That's cold: MSU loses on last-second bucket
College Park, Md. — In the end on Saturday afternoon, there was one glaring difference between Michigan State and Maryland.
In a back-and-forth battle that was rarely pretty but always intense, it was junior guard Melo Trimble that made the big play in the end, the star player burying a 25-foot shot with 1.1 seconds to play to give Maryland a 63-60 victory over Michigan State in the final game of the regular season.
The Spartans had huge games from freshmen Nick Ward and Miles Bridges as Ward scored 22 and pulled down a career-high 16 rebounds with Bridges adding 18 points and eight rebounds. But with the game tied at 60, Michigan State went scoreless for the final 3:12, missing open looks three times and turning it over another possession, opening the door for Trimble’s heroics.
“I thought our execution was really good on a lot of plays we ran,” Michigan State coach Tom Izzo said. “I couldn’t ask for more of my team except to make a few easier shots. But give them credit. I think we defended as well as we wanted to defend it. I had no problem with that. A great player made a great play.”
The play handed Michigan State (18-13, 10-8 Big Ten) its second straight loss and assures the Spartans can be no better than the fifth seed at next week’s Big Ten tournament. They could also end up at No. 6 or No. 7 depending on how Sunday’s games play out.
But dealing with that would come later. Instead, the Spartans spent the rest of Saturday evening knowing they had every chance to win. However, Bridges and Alvin Ellis both missed 3-pointers in the final minutes and Ward missed a jump hook in the lane. Later, Ward mishandled a pass from Cassius Winston and the shot clock ran out.
“I don’t care about having a big game,” Ward said. “I wanted to win. It was my fault at the end. I should have caught that pass. The (shot on the previous possession) was terrible. It slipped out of my hands but I should have made it.”
Trimble finished with 16 points for Maryland (24-7, 12-6) while Justin Jackson scored 15 and Anthony Cowan added 11 as the Terrapins will finish no worse than a tie for second place in the Big Ten.
“Today there were two teams that really guarded each other and played physically,” Maryland coach Mark Turgeon said. “Obviously happy for Melo making that shot and getting it done. It’s been an amazing year.”
Neither team ever had firm control of the game as each team struggled early, shooting less than 35 percent in the opening 20 minutes. Bridges scored 11 to lead the Spartans, though he was on the bench in the final minutes as Michigan State was down one with three minutes to play but went to the break with a 28-27 lead.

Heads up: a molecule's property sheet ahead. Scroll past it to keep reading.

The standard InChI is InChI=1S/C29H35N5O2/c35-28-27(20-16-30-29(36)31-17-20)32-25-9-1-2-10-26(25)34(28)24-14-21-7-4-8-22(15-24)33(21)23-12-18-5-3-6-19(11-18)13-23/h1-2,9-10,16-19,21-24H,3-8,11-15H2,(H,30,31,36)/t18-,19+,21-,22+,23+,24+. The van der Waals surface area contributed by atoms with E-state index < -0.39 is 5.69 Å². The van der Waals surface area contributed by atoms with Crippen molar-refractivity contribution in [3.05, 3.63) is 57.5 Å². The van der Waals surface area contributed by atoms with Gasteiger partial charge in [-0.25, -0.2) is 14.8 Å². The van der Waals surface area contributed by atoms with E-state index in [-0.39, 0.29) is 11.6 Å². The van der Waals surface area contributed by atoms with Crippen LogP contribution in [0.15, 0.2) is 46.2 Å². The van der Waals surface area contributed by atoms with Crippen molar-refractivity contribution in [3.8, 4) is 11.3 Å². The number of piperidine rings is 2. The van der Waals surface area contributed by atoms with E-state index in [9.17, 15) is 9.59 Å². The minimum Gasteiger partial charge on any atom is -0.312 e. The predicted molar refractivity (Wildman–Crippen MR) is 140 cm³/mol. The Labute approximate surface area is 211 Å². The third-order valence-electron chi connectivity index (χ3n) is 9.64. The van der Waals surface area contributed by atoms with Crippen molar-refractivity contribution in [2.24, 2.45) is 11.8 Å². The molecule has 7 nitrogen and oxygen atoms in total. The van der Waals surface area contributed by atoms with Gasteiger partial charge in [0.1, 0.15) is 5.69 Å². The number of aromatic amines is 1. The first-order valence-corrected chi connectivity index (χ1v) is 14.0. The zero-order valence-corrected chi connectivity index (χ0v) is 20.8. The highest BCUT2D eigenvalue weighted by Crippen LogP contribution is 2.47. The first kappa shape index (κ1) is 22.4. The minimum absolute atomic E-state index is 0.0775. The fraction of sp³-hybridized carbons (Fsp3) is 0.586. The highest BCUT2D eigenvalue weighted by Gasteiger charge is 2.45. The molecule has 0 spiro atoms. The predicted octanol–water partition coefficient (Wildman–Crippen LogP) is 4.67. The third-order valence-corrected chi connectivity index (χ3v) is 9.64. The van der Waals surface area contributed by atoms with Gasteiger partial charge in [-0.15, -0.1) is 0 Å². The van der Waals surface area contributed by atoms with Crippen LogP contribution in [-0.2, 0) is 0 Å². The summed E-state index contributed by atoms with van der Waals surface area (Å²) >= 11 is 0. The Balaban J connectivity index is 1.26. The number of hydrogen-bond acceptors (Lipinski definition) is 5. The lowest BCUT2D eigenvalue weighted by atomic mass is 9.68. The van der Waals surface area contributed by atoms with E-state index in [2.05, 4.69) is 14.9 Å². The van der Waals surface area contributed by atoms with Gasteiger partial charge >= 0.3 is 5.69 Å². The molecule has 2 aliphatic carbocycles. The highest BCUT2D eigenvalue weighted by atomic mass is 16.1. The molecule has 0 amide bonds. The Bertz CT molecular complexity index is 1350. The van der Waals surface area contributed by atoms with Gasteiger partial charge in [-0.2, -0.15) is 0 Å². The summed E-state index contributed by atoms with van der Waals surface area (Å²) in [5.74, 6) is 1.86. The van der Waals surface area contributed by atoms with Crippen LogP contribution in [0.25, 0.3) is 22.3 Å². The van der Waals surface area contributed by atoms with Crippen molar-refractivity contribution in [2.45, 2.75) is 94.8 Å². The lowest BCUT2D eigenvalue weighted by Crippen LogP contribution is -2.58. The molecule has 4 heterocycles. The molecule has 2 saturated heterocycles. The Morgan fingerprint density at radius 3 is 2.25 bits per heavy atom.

Kyle Ahrens put Michigan State ahead, 25-23, on a 3-pointer from the wing that was followed by a pair of Maryland free throws. Winston then nailed a 3-pointer followed by a pair of free throws from Trimble to close out the scoring.
Maryland appeared to take control early in the second half with a 12-2 run that turned a 33-31 deficit into a 43-35 lead after a 3-pointer from Trimble.
However, Michigan State started to chip away and when Bridges hit a 3-pointer it started a 9-0 run that gave the Spartans a 46-45 lead with 10 minutes to play. Maryland answered with five straight to take a 50-46 lead with 8:50 left before the Spartans scored five in a row. However, Bridges’ 3-pointer was answered by Jackson to give the Terps a 53-51 lead.
Maryland extended that lead to 55-51 on a layup from Ivan Bender and made it 58-53 after a 3-pointer from Jackson.
But Ward then got a dunk and a 3-point play to tie it at 58 with 3:46 to play. The teams traded baskets before Michigan State called timeout with 1:16 to play when Ward go the ball near the basket and missed before the shot-clock violation set up Maryland’s final shot.
Trimble said his coach wanted him to drive the ball, but he felt good taking the shot.
“I think of myself as a great shooter,” Trimble said. “Obviously, I couldn’t make every shot but I felt in rhythm and I made it.”
That was it. Maryland’s veteran came up big when the Terps needed it most.
“I couldn’t be more proud of this group,” Turgeon said. “I told Melo to drive it but he shot the three. He made it. I’ve always enjoyed coaching, but this is one of the most coachable teams I’ve ever had. Now we have our swagger back and we’re feeling better about ourselves heading into the postseason.”
Despite the loss, so is Michigan State. It won six of its final 10 games and while still on the NCAA Tournament bubble the Spartans feel far better about themselves than a few weeks back.
“Yeah, for sure we can bounce back,” Bridges said. “That’s what we’ve done all year. We take a loss and then bounce back. We want to go far in (the Big Ten) tournament and we’ve just go to play Spartan basketball.”